Why do I even bother preaching a Trinity sermon on something like this – something that seemingly doesn’t concern us here?

After all, isn’t the Trinity a mystery anyway, something that we can’t really comprehend?

Shouldn’t my first Trinity Sunday sermon be some glorious exposition on the doctrine of the Trinity – using big seminary words like homoousia, substantia, persona, hypostases, Perichoresis, and the like?

Sure, all of those terms are necessary to try and put human explanations onto a sacred mystery, and they do give us a glimpse into what One in Three, and Three in One actually begins to look like.

However, if we can’t even get the naming correct, everything else will collapse around us like a house of cards.

Today marks the entrance into Trinitytide, the long green season of the Church Kalendar.

Our hymns today speak of the Holy Trinity, and it is usually the only time that many preachers tackle the Trinity in a sermon.

However, the longest season of the Church Year is the Trinity Season.

All of our readings in one fashion or another reflect the Triune nature of God, and His work in salvation history.

Trinitarian theology should permeate preaching, and should not be left to only one Sunday a year, Trinity Sunday.

Perhaps the fact that Trinitarian theology has become so clouded, so muddied, so confusing is due to the fact that it has taken a back seat.

There should be no reason for this to be so since our liturgy is steeped in Trinitarian language.
We invoke the name of the Holy Trinity no less than six times in a service of Holy Communion.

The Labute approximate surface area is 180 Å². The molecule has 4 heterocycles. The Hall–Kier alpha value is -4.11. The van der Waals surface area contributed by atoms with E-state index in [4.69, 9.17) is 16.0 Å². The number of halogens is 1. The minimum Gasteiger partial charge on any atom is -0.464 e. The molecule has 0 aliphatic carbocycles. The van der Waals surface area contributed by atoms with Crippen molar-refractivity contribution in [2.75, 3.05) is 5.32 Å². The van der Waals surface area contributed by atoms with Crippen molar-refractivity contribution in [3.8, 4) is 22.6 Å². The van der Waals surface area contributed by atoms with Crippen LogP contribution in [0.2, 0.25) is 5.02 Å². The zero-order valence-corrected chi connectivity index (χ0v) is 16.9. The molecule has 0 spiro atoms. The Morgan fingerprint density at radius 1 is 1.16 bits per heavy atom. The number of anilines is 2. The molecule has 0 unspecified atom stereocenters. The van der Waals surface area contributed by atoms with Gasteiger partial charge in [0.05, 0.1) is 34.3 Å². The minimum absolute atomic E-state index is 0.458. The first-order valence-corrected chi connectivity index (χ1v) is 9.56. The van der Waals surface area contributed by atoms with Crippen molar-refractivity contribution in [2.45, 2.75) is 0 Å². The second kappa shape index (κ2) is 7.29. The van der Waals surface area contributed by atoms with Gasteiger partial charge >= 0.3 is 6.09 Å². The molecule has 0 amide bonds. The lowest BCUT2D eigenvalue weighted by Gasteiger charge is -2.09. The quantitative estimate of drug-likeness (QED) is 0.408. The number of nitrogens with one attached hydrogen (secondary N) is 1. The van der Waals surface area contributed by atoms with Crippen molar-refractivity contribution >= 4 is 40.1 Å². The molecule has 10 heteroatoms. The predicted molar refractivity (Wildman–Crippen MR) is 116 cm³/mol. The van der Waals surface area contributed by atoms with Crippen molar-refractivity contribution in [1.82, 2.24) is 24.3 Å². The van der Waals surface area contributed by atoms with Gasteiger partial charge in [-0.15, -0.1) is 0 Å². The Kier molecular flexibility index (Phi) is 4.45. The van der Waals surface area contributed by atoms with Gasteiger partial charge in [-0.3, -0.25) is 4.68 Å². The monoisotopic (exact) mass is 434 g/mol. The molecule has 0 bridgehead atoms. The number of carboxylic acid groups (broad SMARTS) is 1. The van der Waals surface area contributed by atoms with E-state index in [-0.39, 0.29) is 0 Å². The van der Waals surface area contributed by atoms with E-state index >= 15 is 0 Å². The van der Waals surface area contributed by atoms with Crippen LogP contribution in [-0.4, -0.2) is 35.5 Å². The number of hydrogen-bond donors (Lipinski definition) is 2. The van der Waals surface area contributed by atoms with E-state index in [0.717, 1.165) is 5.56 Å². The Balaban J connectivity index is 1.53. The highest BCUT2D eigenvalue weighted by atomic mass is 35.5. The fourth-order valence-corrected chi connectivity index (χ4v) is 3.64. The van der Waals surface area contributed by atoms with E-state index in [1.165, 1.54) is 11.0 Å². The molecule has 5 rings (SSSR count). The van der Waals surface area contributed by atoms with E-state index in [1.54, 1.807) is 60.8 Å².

And yet, the Trinity seems to move further and further away from our grasp and understanding.

One preacher commented about the Trinity, “We all believe in the Trinity, and we pray to the Trinity that no one would actually ask us about the Trinity!”

This should not be the case.

The Trinity should not be something that we shy away from, and leave for someone else to explain or deal with.

Bruce Ware puts forward the following argument, “The doctrine of the Trinity is both central and necessary for the Christian faith. Remove the Trinity, and the whole Christian faith disintegrates.”

These words should be a call to action for us all to recognize and embrace the Holy Trinity for what it is.

The only way that the name Christian makes sense is if its foundation is in the Triune nature of the Godhead.

As we entered the service today, we sang a hymn that we don’t sing that often.

Perhaps it needs to be one that we sing on a regular basis.

We will sing about binding ourselves to the strong name of the Trinity.

Being bound to the Trinity is not something to be afraid of, but rather, it is the only source of true salvation.

This is summarized in the final verse of our Processional hymn:

I bind unto myself the name, the strong name of the Trinity
By invocation of the same, the Three in One, and One in Three
Of whom all nature hath creation, eternal Father, Spirit, Word:
Praise to the Lord of my salvation, salvation is of Christ the Lord.

So what’s in a name?

If it pertains to living as a Christian, absolutely everything is in a name.

And that name is the ONE and ONLY TRUE name of God Almighty:

The Father, The Son, and The Holy Ghost.

1 comment:

Jon Bruss said...

Will, great sermon. I've often thought that the articulus stantis et cadentis ecclesiae is not, as is often said, justification by faith, but the doctrine of the Trinity, so beautifully expressed by St. Peter when he says, "You are the Christ, the Son of the Living of the God." Jesus' response: "Flesh and blood have not revealed this to you, Simon Barjonah."
THAT is the doctrine that has gone missing, but that is the bedrock of the Christian church: that Christ is the SON of the FATHER revealed to us through the HOLY SPIRIT. That doesn't just explain "how we get it." It tells us what we get: a gracious Father in heaven who, through His Son, gives us every good thing: grace, mercy, forgiveness of sins, and eternal life.
But to a non- or anti-Trinitarian, God can only be an ogre, right?--the nasty God who puts us on this earth, gives us 10 Commandments and promises life if we keep them, and death in their breach. And we can't help breaking them. That God is an ogre. But in Christ who bears sin on the Cross (1 Cor. 2), God the Father reveals Himself as gracious, not retributive; as merciful, not exacting; as forgiving, not begrudging. And that changes the whole thing.